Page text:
English | Literatures in English 1800-1900
E303 | 2202 | Marsh

E303 2202 MARSH
Literatures in English, 1800-1900

5:45p-7:00p TR (30) 3 CR.

The American nineteenth century was an era of Westward expansion,
high idealism, and national coming-to-consciousness, in the joint
contexts of rampant racism and triumphant materialism.  Across the
Atlantic, in Britain, the century witnessed both the apogee of
Imperial dominance and industrial power and the world’s first and
most resonating eruptions of urban squalor and scientific
disturbance, along with continuing gender tyranny and religious
doubt.  This course weaves back and forth between the two countries
(with some attention to Australia) to explore such major themes as:
super-nature and the sublime self in the Romantic Revolution;
American self-making and the abyss of race; sex, class, and British
identity; democracy and individualism; the city, the machine, and
the coming of mass entertainment; landscape, nature, and destiny in
the myth of the American West; faith, doubt, and Victorian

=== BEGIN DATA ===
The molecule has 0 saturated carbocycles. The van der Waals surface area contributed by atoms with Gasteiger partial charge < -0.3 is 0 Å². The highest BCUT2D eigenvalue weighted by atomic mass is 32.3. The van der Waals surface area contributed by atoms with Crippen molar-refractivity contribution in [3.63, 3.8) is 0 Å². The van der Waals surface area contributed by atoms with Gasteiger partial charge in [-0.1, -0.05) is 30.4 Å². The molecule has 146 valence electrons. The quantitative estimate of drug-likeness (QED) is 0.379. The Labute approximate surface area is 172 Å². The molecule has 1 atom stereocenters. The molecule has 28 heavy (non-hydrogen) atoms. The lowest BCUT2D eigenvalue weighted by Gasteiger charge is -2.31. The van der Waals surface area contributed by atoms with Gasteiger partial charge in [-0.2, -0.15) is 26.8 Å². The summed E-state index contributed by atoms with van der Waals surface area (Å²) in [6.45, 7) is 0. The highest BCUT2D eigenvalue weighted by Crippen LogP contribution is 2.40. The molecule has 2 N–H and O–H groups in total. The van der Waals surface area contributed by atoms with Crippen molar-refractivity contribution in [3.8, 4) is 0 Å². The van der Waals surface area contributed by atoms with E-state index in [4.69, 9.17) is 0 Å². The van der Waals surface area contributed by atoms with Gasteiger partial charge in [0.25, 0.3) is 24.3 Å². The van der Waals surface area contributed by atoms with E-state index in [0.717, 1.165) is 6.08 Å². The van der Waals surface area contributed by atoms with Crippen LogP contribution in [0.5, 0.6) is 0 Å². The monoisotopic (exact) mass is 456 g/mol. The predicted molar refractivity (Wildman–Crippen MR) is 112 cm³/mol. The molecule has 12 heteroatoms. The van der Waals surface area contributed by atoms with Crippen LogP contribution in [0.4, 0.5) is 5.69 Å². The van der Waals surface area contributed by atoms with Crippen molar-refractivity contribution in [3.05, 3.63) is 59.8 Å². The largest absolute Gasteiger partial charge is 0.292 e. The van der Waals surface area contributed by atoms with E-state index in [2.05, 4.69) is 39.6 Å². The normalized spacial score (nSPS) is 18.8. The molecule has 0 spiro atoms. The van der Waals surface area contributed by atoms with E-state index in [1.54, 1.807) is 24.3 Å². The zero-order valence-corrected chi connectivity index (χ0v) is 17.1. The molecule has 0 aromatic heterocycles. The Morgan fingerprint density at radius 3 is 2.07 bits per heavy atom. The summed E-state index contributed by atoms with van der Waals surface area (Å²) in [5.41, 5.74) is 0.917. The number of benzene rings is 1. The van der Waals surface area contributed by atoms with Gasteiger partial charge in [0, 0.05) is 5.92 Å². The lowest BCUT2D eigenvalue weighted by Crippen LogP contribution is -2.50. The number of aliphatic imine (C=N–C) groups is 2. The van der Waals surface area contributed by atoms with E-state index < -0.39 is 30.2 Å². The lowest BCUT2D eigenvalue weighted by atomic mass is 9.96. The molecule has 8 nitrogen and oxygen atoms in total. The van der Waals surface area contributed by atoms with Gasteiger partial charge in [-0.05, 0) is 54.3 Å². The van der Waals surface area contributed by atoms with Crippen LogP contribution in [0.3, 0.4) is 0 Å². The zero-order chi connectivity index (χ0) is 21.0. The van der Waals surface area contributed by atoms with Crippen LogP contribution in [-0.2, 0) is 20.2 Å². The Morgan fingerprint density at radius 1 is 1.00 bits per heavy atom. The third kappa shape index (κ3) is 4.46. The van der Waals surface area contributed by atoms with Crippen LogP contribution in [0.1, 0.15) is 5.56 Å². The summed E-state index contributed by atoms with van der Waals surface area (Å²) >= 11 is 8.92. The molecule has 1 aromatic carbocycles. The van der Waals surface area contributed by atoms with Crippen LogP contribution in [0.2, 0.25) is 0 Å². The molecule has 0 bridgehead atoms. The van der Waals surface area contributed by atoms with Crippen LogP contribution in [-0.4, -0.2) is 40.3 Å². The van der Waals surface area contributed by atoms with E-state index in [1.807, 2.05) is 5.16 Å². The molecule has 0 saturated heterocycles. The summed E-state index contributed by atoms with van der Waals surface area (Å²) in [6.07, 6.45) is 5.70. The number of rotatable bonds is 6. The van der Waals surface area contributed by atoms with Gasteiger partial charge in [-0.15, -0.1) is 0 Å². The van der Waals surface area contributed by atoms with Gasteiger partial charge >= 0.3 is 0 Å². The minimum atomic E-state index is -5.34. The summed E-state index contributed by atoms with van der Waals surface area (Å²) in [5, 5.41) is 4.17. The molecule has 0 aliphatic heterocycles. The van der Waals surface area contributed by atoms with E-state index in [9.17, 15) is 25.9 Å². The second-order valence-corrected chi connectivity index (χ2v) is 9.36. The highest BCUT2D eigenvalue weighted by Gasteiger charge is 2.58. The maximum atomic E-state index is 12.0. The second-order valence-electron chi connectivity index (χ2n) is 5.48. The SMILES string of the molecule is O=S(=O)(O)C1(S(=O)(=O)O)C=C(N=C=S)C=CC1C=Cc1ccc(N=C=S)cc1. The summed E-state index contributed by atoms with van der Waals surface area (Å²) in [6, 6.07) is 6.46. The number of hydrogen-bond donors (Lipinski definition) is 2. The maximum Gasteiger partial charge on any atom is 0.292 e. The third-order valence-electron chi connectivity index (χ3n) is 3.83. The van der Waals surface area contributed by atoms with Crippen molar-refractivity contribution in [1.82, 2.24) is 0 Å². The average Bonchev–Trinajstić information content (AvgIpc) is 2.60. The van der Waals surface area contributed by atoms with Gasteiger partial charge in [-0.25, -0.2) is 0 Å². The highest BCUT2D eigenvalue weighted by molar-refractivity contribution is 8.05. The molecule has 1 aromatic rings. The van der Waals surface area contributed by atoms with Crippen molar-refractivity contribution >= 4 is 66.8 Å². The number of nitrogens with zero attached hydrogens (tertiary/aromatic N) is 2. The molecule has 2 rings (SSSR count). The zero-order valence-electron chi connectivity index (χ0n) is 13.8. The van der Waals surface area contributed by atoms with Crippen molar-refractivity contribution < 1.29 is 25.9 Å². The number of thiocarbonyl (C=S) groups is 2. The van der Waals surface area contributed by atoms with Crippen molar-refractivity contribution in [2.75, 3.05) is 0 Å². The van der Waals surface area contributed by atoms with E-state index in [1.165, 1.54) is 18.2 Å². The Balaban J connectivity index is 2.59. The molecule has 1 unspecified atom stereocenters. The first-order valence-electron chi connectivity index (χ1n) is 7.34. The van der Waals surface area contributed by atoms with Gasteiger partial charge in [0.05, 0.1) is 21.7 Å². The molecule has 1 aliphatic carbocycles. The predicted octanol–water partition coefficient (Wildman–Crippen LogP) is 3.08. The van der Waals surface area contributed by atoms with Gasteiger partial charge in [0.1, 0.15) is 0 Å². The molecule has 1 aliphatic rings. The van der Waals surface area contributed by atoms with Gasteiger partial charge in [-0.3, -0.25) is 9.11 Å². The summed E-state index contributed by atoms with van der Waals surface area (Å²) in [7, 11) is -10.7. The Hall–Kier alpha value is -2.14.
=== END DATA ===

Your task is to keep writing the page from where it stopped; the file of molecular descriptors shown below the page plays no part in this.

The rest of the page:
uncertainty; and dark history and Imperial gothic at the
transatlantic fin de siècle.  Our texts include complete novels by
Charlotte Bronte (Jane Eyre), Charles Dickens (Hard Times), Mark
Twain (Roughing It), Robert Louis Stevenson (Dr. Jekyll and Mr.
Hyde), and Joseph Conrad (Heart of Darkness), together with the
autobiographical Narrative of Frederick Douglass, an American Slave,
and selections from Francis Parkman’s unique travelogue The Oregon
Trail, as well as poems, stories, or substantial extracts from prose
works by: Wordsworth, Coleridge, Keats, Shelley, Byron, Thomas
Carlyle, Emerson, Thoreau, Whitman, Dickinson, Bret Harte, Browning,
Tennyson, Matthew Arnold, and E.A. Poe.  Classes will alternate
between formal lectures (some multi-media) and open discussion—to
which end every class member is required to post a discussion
question to the class e-mail list every week.  Two mid-terms (short
questions and passage for analysis); two papers (one short, one
long); a cumulative final exam (short questions, passage,
comparative essay).